How Donald Trump’s criminal conviction is already rewriting American history

by Admin
How Donald Trump's criminal conviction is already rewriting American history

A single word uttered 34 times in a Manhattan courtroom on Thursday afternoon changed American history.


That was the outcome delivered from a 12-person New York jury that found former President Donald Trump culpable on all 34 felony counts of falsifying business records to commit or conceal another crime. The criminal case centered around allegations that he attempted to cover up a $130,000 hush-money payment to an adult film actress so that it wouldn’t hurt his prospects in the 2016 presidential election.

Trump is now the first former U.S. president convicted of a crime. He’s also the first person convicted of a felony who is on track to become a major party presidential nominee. Experts told USA TODAY the event is a triumph for the rule of law − for now − regardless of whether it affects the outcome of the next election.

It’s hardly the first time Trump has made history. He was the first president without government or military experience, the first president to refuse to commit to a peaceful transfer of power and the first president impeached twice. This latest first will forever mark his legacy.

While political scientists and historians were divided over whether the verdict would influence the 2024 presidential election in any measurable way, they did agree on one immutable fact – the verdict will rewrite history books.

The biggest takeaway?

“In a nation ruled by laws, not men, no one is above the rule of law,” said Jennifer Mercieca, a professor at Texas A&M University. “Not even a president.”

No moment like this 

Other former U.S. presidents have been enmeshed in high-profile legal problems, litigation and congressional investigation stemming from a political scandal. Trump’s New York hush money case has drawn comparisons to the Watergate scandal that ended Richard Nixon’s presidency and then-President Bill Clinton’s impeachment in 1998 during his second term in office.

But Susan Liebell, a political science professor at Saint Joseph’s University in Philadelphia, said those events aren’t equivalent to Trump’s 34 felony convictions because Nixon and Clinton weren’t convicted of a crime. And Liebell said she’s “deeply suspicious” of anyone who says they know what impact the New York verdict will have on American politics based on those prior examples.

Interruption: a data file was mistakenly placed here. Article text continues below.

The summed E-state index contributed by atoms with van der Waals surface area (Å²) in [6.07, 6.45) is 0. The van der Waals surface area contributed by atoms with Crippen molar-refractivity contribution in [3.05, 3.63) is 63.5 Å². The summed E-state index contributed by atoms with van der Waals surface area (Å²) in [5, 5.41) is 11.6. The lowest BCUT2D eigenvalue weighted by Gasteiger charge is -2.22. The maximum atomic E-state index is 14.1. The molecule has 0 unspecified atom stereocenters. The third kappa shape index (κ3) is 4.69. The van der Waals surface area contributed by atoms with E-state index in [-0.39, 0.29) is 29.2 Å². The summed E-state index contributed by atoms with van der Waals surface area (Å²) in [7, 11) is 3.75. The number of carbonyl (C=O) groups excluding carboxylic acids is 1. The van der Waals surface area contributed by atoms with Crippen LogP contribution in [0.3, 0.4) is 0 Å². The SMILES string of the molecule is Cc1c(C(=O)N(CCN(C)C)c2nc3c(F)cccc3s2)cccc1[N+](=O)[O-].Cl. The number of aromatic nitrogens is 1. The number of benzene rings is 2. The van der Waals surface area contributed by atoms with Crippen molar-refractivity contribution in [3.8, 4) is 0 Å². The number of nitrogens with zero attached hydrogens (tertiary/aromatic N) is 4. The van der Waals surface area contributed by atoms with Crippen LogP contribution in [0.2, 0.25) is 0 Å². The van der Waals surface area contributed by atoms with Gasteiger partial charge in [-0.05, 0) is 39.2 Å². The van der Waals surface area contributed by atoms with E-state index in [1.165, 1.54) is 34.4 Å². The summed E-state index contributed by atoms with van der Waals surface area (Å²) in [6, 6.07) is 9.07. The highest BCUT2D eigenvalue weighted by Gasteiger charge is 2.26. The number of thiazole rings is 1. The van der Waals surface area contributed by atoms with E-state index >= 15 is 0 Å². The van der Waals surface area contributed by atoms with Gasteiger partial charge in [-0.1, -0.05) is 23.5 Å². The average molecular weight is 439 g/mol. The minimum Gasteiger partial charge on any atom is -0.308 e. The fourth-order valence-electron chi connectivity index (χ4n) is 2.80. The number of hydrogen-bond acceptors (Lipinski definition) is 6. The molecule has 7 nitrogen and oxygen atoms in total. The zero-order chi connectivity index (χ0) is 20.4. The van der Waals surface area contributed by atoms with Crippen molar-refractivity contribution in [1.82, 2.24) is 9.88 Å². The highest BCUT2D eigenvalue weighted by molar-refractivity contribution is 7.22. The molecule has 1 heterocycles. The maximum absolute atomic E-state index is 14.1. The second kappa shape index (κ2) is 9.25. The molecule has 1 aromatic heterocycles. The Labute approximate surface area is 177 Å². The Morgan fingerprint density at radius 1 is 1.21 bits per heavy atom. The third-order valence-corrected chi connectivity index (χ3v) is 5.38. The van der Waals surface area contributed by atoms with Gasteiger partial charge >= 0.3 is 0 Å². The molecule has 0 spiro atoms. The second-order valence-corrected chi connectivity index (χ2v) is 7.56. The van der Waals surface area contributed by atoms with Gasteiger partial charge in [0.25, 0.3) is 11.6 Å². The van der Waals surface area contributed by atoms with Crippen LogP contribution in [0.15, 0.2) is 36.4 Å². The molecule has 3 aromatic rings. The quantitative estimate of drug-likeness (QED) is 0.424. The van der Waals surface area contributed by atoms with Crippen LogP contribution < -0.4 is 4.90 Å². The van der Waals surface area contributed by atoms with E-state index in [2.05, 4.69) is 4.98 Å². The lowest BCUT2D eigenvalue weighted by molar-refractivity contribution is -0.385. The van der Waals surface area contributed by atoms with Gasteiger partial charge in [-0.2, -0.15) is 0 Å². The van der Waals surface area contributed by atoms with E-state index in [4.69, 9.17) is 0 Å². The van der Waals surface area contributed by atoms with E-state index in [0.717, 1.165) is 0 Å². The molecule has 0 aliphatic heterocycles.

“No American president has ever been convicted in a criminal proceeding,” Liebell said. “There are no historical precedents.”

Unlike Trump, Nixon never faced trial. He was pre-emptively pardoned by his successor, Gerald Ford, before he could be criminally prosecuted for his role in the break-in at the Democratic National Committee headquarters and subsequent coverup. Nixon resigned from office two years into his second term in 1974 as momentum grew in Congress for his impeachment, and the Republican president never again ran for public office.

(FILES) In this file photo taken on August 9, 1974 The 37th President of the United States, Richard Nixon, he bids farewell to the White House staff. At left is his son-in-law David Eisenhower (US President Dwight Eisenhower's grandson) who is married to his daughter Julie, hidden behind the President. - The break-in 50 years ago by Republican operatives at a Washington office led to the historical resignation of US president Richard Nixon -- but arguably it reverberated more deeply around the world with the coining of a single term: Watergate.Ever since the Potomac riverside building lent its name to one of Washington's greatest political crimes, -gate has become the signifier of choice for scandals worldwide -- a fact not lost on British Prime Minister Boris Johnson, nearly undone just this year by his own Partygate. (Photo by CONSOLIDATED NEWS PICTURES / AFP) (Photo by -/CONSOLIDATED NEWS PICTURES/AFP via Getty Images) ORG XMIT: 4 ORIG FILE ID: AFP_32CK89Q.jpg

Trump, meanwhile, has only served one term in the White House and is now the presumptive GOP nominee for president − and he has shown no plans of ending his latest bid for president as a result of Thursday’s verdict. Trump remained defiant and unremorseful throughout the trial, saying he “didn’t do anything wrong.”

Jeffrey Engel, director of presidential history projects at Southern Methodist University, argued that while “Nixon is not typically whom historians turn to for examples of exalted presidential behavior,” the former president “knew the job, and the country, was bigger than himself.”

“To date, Donald Trump does not,” Engel said.

Engel and Shannon O’Brien, a professor and self-described “presidency nerd” at the University of Texas at Austin, also pushed back on comparisons to Clinton’s 1998 House impeachment for lying to investigators and obstruction of justice tied to a sexual affair with intern Monica Lewinsky.

While Trump and Clinton’s cases both “involved sexual issues,” O’Brien said “that’s about where the close comparisons end.”

The Senate acquitted Clinton after his House impeachment, and the Justice Department didn’t pursue federal criminal penalties against the Democrat due to a policy dating to Nixon’s time that sitting presidents cannot be charged with crimes while in office. Clinton also reached an agreement with the Justice Department on his final full day in the White House to avoid post-presidential prosecution on a related matter in exchange for paying a fine, a 5-year suspension of his law license and a public admission of unprofessional conduct.